On Monday, Democratic Presidential Candidate Beto O’Rourke unveiled a $5 trillion plan to battle climate change. In his campaign, Beto believes he can eliminate “the greatest threat we face”, setting a goal to achieve net-zero emissions by the year 2050.
This is the first major policy proposal of his presidential campaign. In his plan, Beto O’Rourke states that he is prioritizing climate change. Noting that it is one of the Democratic voters’ primary concerns, Beto’ aims to have his proposal set to begin on his first day of presidency.
Here is are the major points of his plan to lead the world to address the climate, according to O’Rourke’s campaign page pertaining to his stances on climate change.
- Cutting pollution on day one to immediately improve the quality of air, water, and public health.
- Re-entering the Paris Agreement to expand his plan on a global scale.
- Installing the first net-zero emission budget in history by 2030. This budget will include stopping fossil fuel leasings, focusing on the use of renewable resources.
- Mobilizing the $5 trillion to fund infrastructures, innovations, and communities to empower citizens with the ability to create change. Areas being invested into include research and development, public health, transportation, housing, businesses, and startups.
- Working towards a guarantee of achieving net zero emissions by 2050, an ambitious goal that lines up with the 2050 emissions goal supported by the Green New Deal, which President Trump feels strongly about.
- Defending communities that are preparing and fighting against extreme weather conditions (including fire, floods, droughts, and hurricanes).
Beto’s plan sounds like a saving grace from the horrors of climate change. However, individuals are questioning the validity of the proposition.
One of which is Varshini Prakash, the executive director of the Sunrise Movement. She is a part of a youth-led activist group that advocates for the Green New Deal. In a statement, Prakash states that “his plan is out of line with the timeline [the Green New Deal] lays out and the scale of action that scientists say is necessary to take here in the United States to give our generation a livable future”.
With the Green New Deal well-known in the public eye, O’Rourke is not the only individual publicly supporting the resolution. For instance, Democratic candidates of 2020, Bernie Sanders, Kamala Harris, Elizabeth, Amy Klobuchar, and Kirsten Gillibrand all co-sponsored the bill.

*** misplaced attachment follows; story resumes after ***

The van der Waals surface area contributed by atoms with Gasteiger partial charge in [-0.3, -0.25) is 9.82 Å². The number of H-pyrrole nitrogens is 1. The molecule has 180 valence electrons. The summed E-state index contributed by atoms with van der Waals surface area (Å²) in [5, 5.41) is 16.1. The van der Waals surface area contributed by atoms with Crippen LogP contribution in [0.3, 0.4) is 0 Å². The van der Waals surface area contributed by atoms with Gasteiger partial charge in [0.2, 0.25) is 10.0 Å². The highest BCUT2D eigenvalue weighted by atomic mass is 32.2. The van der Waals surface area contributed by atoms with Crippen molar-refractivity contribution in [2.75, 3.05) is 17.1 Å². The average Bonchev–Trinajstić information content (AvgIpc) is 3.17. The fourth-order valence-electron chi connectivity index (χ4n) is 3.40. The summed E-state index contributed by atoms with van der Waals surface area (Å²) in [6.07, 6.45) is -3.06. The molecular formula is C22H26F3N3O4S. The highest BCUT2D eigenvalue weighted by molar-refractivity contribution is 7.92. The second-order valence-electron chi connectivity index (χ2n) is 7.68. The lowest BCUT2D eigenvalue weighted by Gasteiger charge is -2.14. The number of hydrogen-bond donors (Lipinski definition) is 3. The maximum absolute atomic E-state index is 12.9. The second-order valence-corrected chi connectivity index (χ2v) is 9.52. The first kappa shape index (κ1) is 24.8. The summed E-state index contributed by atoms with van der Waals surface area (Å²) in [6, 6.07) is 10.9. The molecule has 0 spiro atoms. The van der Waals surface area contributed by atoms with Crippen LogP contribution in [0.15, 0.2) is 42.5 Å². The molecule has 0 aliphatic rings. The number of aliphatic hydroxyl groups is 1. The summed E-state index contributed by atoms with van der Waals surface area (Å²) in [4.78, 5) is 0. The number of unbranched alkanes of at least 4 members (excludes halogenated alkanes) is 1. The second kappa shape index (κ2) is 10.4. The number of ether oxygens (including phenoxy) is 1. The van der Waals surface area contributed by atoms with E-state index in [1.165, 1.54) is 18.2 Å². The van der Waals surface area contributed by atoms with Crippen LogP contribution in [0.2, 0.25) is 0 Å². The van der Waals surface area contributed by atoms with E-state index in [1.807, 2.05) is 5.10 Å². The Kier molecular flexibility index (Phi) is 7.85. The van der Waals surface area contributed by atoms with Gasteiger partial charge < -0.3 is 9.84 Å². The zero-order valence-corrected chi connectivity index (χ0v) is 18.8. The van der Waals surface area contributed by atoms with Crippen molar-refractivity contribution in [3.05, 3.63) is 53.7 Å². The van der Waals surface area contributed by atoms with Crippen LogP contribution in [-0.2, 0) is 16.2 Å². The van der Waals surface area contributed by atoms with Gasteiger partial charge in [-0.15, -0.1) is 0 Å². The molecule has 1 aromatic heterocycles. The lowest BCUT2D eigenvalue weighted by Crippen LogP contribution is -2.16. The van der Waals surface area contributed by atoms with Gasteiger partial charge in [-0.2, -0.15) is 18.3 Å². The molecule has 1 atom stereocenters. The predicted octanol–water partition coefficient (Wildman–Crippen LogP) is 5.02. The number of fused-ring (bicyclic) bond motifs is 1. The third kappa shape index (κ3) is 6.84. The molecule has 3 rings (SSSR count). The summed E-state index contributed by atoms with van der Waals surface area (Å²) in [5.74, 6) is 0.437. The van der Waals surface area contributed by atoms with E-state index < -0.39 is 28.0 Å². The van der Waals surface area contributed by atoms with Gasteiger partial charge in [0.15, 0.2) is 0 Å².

Despite doubts of the plan’s plausibility, a spokesperson for O’Rourke’s campaign made a statement verifying the extensive research put behind the plan. “Beto consulted with impacted individuals and communities, academics, scientists, entrepreneurs, advocates and activists, and local, state, tribal, and federal government leaders.”, the spokesperson said, “Throughout this campaign, he has listened to Americans all across the country and made their ideas and concerns part of his platform as he’s held 113 town halls in 88 cities and answered 625 questions”.
Delving into the lives of citizens throughout the United States, the solutions Beto proposed are inspired through the stories of Americans in every state. Whether through floods in Iowa or wind and solar job growth in Texas, his platform claims to be dedicated to the quality of life of all US Citizens.
There is no doubt, the former Texan Democratic congressman’s plan is ambitious. However, O’Rourke understands that climate change is a “growing emergency” and is treating it as such. It is possible Beto may be the politician to further a political movement to stop the earth from sliding past a point of no return in less than a generation.
However, whether this plan will be the proposal to save the environment, that is up to voters to decide. Political proposals against climate change aren’t new and they aren’t going away.
But the most important thing about these plans is that they actually need to be executed to hold any value. Oh, and Generation Z should get involved too.
Avery is a writer for the Energy section and a Material Science and Engineering student at the University of Illinois at Urbana-Champaign.